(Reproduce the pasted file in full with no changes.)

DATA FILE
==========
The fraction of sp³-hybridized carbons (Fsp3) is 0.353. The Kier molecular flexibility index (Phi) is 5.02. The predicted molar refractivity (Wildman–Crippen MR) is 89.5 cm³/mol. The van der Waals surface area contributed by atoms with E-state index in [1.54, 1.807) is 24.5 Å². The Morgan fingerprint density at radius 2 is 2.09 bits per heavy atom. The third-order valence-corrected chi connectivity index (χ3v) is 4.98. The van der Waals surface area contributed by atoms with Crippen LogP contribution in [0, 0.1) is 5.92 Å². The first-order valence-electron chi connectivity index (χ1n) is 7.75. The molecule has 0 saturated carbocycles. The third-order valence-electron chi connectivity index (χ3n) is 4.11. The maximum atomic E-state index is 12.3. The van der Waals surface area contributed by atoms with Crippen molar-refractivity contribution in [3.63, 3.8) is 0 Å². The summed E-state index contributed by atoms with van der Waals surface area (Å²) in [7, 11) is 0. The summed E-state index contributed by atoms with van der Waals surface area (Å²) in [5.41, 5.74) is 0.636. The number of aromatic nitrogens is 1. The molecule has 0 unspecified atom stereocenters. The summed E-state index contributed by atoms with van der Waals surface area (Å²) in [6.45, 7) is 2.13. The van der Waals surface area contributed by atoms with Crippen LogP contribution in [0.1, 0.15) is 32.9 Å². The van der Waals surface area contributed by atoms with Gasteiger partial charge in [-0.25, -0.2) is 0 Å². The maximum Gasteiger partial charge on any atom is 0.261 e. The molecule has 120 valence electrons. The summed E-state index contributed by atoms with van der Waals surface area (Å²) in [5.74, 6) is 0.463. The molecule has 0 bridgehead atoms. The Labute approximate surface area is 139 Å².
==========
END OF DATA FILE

The fraction of sp³-hybridized carbons (Fsp3) is 0.353. The Kier molecular flexibility index (Phi) is 5.02. The predicted molar refractivity (Wildman–Crippen MR) is 89.5 cm³/mol. The van der Waals surface area contributed by atoms with E-state index in [1.54, 1.807) is 24.5 Å². The Morgan fingerprint density at radius 2 is 2.09 bits per heavy atom. The third-order valence-corrected chi connectivity index (χ3v) is 4.98. The van der Waals surface area contributed by atoms with Crippen LogP contribution in [0, 0.1) is 5.92 Å². The first-order valence-electron chi connectivity index (χ1n) is 7.75. The molecule has 0 saturated carbocycles. The third-order valence-electron chi connectivity index (χ3n) is 4.11. The maximum atomic E-state index is 12.3. The van der Waals surface area contributed by atoms with Crippen molar-refractivity contribution in [3.63, 3.8) is 0 Å². The summed E-state index contributed by atoms with van der Waals surface area (Å²) in [7, 11) is 0. The summed E-state index contributed by atoms with van der Waals surface area (Å²) in [5.41, 5.74) is 0.636. The number of aromatic nitrogens is 1. The molecule has 0 unspecified atom stereocenters. The summed E-state index contributed by atoms with van der Waals surface area (Å²) in [6.45, 7) is 2.13. The van der Waals surface area contributed by atoms with Crippen LogP contribution in [0.1, 0.15) is 32.9 Å². The van der Waals surface area contributed by atoms with Gasteiger partial charge in [-0.25, -0.2) is 0 Å². The maximum Gasteiger partial charge on any atom is 0.261 e. The molecule has 120 valence electrons. The summed E-state index contributed by atoms with van der Waals surface area (Å²) in [5.74, 6) is 0.463. The molecule has 0 bridgehead atoms. The Labute approximate surface area is 139 Å².